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Stanford researchers find culprit in aging muscles that heal poorly

STANFORD, Calif. - Communication is critical. Garbled in, garbled out, so to (mis-)speak. Workers who get incomplete instructions produce an incomplete product, and that's exactly what happens with the stem cells in our aging muscles, according to researchers from the Stanford University School of Medicine.

Their study found that, as we age, the lines of communication to the stem cells of our muscles deteriorate and, without the full instructions, it takes longer for injured muscles to heal. Even then, the repairs aren't as good. But now that the researchers have uncovered the conduit that conveys the work orders to muscle stem cells, that knowledge could open the door to new therapies for injuries in a host of different tissues.

The key to the whole process is Wnt, a protein traditionally thought to help promote maintenance and proliferation of stem cells in many tissues. But in this instance, Wnt appears to block proper communication.

"That was a total surprise," said Thomas Rando, MD, PhD, associate professor of neurology and neurological sciences. "We had no idea that the Wnt signaling pathway would have a negative effect on stem cell function." Rando, who also does research and clinical work at the Veterans Affairs Palo Alto Health Care System, is senior author of the research that will be published in the Aug. 10 issue of Science.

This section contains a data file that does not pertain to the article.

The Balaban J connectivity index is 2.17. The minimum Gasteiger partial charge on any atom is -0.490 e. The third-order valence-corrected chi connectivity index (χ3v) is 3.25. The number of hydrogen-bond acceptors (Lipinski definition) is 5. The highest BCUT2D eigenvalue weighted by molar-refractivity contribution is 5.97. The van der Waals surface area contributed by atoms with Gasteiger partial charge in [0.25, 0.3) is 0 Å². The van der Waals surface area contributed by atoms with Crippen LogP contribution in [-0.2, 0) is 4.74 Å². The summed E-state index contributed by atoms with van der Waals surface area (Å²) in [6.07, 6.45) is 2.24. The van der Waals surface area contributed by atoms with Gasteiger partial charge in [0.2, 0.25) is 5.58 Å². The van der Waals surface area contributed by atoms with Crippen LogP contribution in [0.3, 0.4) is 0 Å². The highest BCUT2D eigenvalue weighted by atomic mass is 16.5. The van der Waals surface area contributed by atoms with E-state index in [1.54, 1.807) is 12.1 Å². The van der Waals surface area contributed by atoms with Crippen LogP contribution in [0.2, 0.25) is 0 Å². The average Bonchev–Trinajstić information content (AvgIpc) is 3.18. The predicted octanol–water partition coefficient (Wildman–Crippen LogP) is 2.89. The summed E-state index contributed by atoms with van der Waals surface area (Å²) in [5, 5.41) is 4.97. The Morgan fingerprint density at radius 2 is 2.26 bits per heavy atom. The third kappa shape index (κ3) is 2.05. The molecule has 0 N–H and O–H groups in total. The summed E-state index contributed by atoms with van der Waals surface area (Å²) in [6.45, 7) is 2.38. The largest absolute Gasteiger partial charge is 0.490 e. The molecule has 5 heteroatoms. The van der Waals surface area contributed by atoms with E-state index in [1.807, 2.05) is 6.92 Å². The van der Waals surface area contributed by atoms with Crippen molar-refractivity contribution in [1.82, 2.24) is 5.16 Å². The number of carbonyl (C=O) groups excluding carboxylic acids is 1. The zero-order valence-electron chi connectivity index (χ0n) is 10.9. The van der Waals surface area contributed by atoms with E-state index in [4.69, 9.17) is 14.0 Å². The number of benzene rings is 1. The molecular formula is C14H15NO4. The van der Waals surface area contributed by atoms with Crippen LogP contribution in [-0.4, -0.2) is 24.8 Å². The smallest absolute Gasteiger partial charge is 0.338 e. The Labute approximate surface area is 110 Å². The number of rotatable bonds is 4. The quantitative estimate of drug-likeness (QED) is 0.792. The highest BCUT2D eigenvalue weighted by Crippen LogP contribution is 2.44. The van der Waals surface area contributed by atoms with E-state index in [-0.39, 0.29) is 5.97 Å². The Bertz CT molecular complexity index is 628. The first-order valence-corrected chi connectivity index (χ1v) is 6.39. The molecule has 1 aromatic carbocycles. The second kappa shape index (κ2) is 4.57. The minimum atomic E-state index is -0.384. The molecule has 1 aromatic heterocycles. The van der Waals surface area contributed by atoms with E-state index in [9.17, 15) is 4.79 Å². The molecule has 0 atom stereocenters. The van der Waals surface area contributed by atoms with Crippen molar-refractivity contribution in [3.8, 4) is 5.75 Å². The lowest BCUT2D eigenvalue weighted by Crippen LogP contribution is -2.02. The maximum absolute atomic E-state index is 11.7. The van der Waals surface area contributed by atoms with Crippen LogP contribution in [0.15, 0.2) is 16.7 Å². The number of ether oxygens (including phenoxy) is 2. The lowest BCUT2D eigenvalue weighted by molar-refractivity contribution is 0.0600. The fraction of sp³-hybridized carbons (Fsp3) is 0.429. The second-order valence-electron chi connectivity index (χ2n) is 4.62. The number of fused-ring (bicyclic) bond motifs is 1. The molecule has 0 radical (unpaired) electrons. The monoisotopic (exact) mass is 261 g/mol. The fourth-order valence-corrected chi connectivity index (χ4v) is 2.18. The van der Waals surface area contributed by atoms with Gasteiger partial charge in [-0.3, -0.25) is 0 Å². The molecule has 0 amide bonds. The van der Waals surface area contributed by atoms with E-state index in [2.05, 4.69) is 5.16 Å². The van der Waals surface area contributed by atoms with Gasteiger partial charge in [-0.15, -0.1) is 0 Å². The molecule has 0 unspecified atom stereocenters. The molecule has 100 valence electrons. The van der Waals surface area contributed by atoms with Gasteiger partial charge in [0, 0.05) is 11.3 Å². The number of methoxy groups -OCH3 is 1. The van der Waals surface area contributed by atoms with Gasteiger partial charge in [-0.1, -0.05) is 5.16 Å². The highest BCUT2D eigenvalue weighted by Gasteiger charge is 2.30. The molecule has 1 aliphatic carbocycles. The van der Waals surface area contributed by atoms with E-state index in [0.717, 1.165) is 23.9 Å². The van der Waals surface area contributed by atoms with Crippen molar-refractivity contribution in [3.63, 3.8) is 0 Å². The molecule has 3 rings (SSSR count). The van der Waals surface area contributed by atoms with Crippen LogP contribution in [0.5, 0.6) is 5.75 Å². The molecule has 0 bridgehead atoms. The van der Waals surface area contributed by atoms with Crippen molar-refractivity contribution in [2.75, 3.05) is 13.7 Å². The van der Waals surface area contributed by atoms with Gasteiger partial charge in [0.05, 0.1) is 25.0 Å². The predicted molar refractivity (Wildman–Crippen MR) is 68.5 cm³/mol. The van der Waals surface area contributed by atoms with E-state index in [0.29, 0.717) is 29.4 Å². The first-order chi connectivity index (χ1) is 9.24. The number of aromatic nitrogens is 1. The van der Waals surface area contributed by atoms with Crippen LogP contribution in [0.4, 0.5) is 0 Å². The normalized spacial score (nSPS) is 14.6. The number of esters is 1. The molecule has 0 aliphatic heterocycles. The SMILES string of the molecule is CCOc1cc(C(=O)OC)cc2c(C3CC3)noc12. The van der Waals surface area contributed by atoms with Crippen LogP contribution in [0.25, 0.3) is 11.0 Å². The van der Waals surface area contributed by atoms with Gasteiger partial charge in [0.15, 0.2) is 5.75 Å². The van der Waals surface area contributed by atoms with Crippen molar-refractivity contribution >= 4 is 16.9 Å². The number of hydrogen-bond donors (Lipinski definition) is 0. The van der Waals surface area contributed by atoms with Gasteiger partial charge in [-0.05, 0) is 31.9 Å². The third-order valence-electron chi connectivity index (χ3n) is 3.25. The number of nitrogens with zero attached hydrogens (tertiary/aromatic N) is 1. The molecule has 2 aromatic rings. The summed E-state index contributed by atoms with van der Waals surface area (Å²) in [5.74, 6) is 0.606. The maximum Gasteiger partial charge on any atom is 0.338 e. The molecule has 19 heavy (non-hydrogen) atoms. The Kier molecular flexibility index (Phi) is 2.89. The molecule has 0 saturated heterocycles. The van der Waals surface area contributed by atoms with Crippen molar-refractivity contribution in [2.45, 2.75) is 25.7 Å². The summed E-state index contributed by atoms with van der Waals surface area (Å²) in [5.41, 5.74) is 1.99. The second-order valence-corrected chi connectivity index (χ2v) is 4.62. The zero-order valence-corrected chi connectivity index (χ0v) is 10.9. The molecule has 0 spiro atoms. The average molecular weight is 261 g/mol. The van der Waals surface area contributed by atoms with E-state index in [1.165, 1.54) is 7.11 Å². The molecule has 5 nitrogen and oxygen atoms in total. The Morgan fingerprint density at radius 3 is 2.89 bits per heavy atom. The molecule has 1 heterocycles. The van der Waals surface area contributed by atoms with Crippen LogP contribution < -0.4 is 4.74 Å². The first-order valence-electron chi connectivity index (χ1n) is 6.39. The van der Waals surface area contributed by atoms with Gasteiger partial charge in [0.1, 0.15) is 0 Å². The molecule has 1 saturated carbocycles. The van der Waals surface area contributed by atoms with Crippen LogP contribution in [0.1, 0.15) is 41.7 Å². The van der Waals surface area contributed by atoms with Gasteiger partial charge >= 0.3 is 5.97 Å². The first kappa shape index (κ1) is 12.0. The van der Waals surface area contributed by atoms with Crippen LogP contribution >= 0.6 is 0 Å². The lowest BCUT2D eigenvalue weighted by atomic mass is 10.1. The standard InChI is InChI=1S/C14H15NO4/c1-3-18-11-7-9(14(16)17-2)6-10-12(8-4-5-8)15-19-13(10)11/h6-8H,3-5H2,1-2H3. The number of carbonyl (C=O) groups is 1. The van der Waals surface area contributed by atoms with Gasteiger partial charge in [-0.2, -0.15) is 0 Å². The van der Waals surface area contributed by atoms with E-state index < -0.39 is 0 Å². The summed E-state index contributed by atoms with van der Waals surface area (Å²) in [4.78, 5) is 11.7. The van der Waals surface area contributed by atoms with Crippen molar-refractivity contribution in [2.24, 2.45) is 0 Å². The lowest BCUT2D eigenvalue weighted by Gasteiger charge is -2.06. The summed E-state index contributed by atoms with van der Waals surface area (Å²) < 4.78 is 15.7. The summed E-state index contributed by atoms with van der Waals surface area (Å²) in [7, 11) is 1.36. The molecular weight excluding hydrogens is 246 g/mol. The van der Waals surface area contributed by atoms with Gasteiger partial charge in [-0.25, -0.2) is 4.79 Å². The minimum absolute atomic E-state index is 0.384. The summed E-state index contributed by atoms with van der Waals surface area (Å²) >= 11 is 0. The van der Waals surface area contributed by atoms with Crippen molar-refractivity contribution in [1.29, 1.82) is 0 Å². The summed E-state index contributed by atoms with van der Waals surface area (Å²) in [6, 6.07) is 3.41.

Rando said many drugs can block Wnt signaling. "Theoretically, given the number of ways to block Wnt and Wnt signaling, one could envision this becoming a therapeutic," he said. "You could potentially enhance the healing of aged tissues by reducing this effect of Wnt signaling on the resident stem cells."

In addition to helping the elderly heal faster and better from muscle injuries, Rando said, the potential benefits could include tissues such as skin, gut and bone marrow, or for that matter, potentially any tissue, such as liver and brain, in which stem cells contribute to normal
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Contact: Louis Bergeron
louisb3@stanford.edu
650-723-3900
Stanford University Medical Center
9-Aug-2007


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